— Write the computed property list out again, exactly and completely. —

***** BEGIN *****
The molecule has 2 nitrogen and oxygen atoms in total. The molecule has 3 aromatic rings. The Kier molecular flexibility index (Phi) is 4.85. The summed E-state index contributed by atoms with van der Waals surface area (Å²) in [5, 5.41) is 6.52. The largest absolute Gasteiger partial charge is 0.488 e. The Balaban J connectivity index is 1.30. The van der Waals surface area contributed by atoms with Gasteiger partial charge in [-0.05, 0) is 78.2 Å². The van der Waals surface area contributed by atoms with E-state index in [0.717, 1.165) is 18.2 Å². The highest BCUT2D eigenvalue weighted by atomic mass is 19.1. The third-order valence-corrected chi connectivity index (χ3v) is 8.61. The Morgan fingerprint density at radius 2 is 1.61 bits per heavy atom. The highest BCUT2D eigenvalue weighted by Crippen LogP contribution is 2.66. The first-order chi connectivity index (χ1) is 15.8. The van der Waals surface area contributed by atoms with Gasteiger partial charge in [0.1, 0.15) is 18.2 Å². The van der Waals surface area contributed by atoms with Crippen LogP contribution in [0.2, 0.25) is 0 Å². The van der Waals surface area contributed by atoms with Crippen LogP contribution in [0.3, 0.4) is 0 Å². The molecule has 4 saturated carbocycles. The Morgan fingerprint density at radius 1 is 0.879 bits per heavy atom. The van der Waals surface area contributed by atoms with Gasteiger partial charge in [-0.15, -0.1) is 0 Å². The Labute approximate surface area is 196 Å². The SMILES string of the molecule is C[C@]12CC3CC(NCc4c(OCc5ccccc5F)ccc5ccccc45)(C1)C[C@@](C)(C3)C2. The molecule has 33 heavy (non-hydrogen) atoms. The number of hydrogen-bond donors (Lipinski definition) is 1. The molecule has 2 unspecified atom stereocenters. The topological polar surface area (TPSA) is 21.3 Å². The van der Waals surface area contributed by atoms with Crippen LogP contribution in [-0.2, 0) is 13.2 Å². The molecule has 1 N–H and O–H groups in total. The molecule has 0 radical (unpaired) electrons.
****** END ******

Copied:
The molecule has 2 nitrogen and oxygen atoms in total. The molecule has 3 aromatic rings. The Kier molecular flexibility index (Phi) is 4.85. The summed E-state index contributed by atoms with van der Waals surface area (Å²) in [5, 5.41) is 6.52. The largest absolute Gasteiger partial charge is 0.488 e. The Balaban J connectivity index is 1.30. The van der Waals surface area contributed by atoms with Gasteiger partial charge in [-0.05, 0) is 78.2 Å². The van der Waals surface area contributed by atoms with E-state index in [0.717, 1.165) is 18.2 Å². The highest BCUT2D eigenvalue weighted by atomic mass is 19.1. The third-order valence-corrected chi connectivity index (χ3v) is 8.61. The Morgan fingerprint density at radius 2 is 1.61 bits per heavy atom. The highest BCUT2D eigenvalue weighted by Crippen LogP contribution is 2.66. The first-order chi connectivity index (χ1) is 15.8. The van der Waals surface area contributed by atoms with Gasteiger partial charge in [0.1, 0.15) is 18.2 Å². The van der Waals surface area contributed by atoms with Crippen LogP contribution in [0.2, 0.25) is 0 Å². The van der Waals surface area contributed by atoms with Crippen LogP contribution in [0.3, 0.4) is 0 Å². The molecule has 4 saturated carbocycles. The Morgan fingerprint density at radius 1 is 0.879 bits per heavy atom. The van der Waals surface area contributed by atoms with Gasteiger partial charge in [-0.15, -0.1) is 0 Å². The Labute approximate surface area is 196 Å². The SMILES string of the molecule is C[C@]12CC3CC(NCc4c(OCc5ccccc5F)ccc5ccccc45)(C1)C[C@@](C)(C3)C2. The molecule has 33 heavy (non-hydrogen) atoms. The number of hydrogen-bond donors (Lipinski definition) is 1. The molecule has 2 unspecified atom stereocenters. The topological polar surface area (TPSA) is 21.3 Å². The van der Waals surface area contributed by atoms with Crippen LogP contribution in [-0.2, 0) is 13.2 Å². The molecule has 1 N–H and O–H groups in total. The molecule has 0 radical (unpaired) electrons.